Minna: I started as an intern in the department's research group. I'd been offered a well-paying summer job but decided to take the internship, and I am so happy I chose that. The internship led to many good things and taught me so much. I continued as a research assistant during my studies and a bit after graduation. My first job outside of the university was at laboratory. Then I applied to work as an R&D Scientist, where I am today.
Did you know from the beginning what you wanted to do after graduation?
Victor: I've always been very passionate about the environment, and it was already thought in my mind during my bachelor's level studies. I don't want to destroy the planet, and I want my work to be a part of that effort.
Minna: Absolutely not. And my interests varied during my studies as well. First, I was interested in food sciences, then environmental microbiology and ended up in clinical microbiology.
Alma: Absolutely not for me, either. I'm still not sure about where I want to go in my career. I'm a person who wanders and ends up in interesting places. At one point, I was interested in clinical microbiology. After working at a Covid lab, I had a change of heart. Even without a clear plan, you can end up in interesting places, as I have.
Who is the programme and career opportunities suited for?
Victor: For many kinds of people, from research to those who want a corporate career. The main advantage of this program is that you can try out so many different fields, which are extensive. There are research groups in all these fields, and you can easily get involved. There are a lot of electives, business courses, and an entrepreneurship course, and you get access to, for example, biotech companies.
Minna: If microbiology interests or motivates you, the programme suits you. Since there is a lot of freedom, you can build your degree according to your strengths.
Alma: You need to be pedantic if you want to work in a lab. Or at least be pedantic at work; free time can be different. It also helps if you can get along with people because this programme has a lot of collaborative elements. It's good because you also need those people skills in working life.
Have you experienced any surprises when moving from student life to work life?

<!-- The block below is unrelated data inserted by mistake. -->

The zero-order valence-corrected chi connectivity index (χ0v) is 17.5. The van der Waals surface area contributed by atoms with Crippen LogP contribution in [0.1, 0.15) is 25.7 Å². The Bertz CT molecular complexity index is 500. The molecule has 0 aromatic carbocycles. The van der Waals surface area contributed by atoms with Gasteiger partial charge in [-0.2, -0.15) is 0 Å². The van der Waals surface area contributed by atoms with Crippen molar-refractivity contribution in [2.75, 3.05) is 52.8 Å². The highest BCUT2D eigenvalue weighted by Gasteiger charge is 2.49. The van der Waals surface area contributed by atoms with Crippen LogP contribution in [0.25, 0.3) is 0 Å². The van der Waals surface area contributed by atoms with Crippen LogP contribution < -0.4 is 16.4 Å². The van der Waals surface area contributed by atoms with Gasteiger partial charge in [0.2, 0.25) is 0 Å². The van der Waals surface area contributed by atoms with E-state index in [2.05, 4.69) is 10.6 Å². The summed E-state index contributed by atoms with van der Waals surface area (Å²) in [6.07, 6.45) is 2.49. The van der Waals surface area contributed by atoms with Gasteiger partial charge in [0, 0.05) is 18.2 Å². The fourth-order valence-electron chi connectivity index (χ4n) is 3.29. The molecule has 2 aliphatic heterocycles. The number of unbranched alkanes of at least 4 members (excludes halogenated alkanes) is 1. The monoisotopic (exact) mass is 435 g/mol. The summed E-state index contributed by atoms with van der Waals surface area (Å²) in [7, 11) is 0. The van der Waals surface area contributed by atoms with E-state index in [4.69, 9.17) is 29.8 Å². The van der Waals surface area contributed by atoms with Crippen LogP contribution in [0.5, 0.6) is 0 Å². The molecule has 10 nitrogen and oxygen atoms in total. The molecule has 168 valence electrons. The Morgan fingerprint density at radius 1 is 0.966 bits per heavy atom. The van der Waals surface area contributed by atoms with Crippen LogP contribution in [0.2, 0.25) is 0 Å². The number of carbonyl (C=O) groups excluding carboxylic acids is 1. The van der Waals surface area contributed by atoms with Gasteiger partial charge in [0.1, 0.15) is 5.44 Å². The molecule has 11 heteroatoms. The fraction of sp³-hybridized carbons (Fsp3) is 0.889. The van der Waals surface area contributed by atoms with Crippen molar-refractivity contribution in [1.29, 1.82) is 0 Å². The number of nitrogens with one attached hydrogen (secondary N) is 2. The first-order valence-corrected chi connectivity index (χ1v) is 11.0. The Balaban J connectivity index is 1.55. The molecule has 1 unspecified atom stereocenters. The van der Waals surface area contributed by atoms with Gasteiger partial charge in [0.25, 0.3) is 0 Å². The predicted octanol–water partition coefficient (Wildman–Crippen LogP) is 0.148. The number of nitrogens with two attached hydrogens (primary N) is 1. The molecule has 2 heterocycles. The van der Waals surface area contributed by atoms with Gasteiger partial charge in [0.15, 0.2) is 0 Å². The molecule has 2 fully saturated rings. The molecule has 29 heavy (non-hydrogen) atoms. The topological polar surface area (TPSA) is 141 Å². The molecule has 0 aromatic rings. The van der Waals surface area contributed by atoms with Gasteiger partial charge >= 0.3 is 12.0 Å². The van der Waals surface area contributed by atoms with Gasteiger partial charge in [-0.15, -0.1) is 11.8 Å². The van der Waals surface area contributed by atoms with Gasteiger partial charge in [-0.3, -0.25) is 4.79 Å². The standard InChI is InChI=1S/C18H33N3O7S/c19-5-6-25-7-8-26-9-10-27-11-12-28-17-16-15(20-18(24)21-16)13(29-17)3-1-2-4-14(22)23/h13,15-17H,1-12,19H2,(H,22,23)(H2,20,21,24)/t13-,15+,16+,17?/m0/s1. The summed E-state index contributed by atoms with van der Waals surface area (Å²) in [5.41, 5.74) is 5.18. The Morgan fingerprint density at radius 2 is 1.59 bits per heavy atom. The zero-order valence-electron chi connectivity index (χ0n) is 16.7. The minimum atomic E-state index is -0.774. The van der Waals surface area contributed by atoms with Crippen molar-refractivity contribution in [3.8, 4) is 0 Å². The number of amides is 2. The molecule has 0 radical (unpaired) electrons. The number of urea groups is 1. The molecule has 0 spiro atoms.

Victor: For some people, the answer would be free time. It's true to some extent, but when you work in research, it is sometimes hard escape thinking about work during off-hours either. So much has stayed the same for me.
Minna: It's gratifying to notice how much you know and have skills that can be used in real life. The stability that a regular salary provides feels nice. I'm happy I scored a permanent job contract so quickly out of my studies. My degree also gives me a lot of career flexibility. This degree enables you to apply your skills in many fields, from microbiology to molecular biology to biotechnology and clinical studies – it's great to see how many options you have.
Alma: The best part is having the weekends to myself. During my studies, I was actively involved in student organisations, and if that didn't keep me busy, I would study. Now I really enjoy that I can focus on recovery over the weekend.
What parts of your studies and student life have helped you the most in your career?
Minna: Having an open mind and getting to know your classmates. That's the easiest way of making networks. For instance, we organised a seminar on antibiotic resistance that we got an idea for in one of the start-up courses. Two years later, we decided it would be easier to organise the event through some organisation. Now we have organised this evening on antibiotic resistance under One Health Finland Ry for three years. In studies, the most helpful courses were the lab courses because it was taking theory and seeing it in practice.
Victor: This one advanced project course gave me a lot of tools and techniques for research as well as a network for the PhD and a master's thesis. The professors here are super approachable, and there's always an open door. It's terrific to have that support and help from people who have such a long experience in the field. I attended international student organisations at a later point, which help stay active and deal with the Finnish winter.
Alma: Networks have been helpful. I found out about my current job from a friend of mine. I am also active in One Health Finland, which helps build professional networks. For the studies, it's hard to name one single course. But I appreciated the master's thesis. The emphasis is on practical research and writing the report. It has helped me understand how research works, and I had to find out things on my own, find information and be critical about the things you read.
Victor, why did you choose to stay and work in Finland after graduation?
Victor: I learned to love Finland. I was contacted by a professor who asked if I'd be interested in a PhD in an ongoing project. I was, and now I am, doing my PhD. I'm starting an intensive course in Swedish, the other native language in Finland, to be able to apply for citizenship. I will reach the five years requirement soon, and I want to pass the required language test. I intend to study also Finnish at some point because I see myself here for the foreseeable future.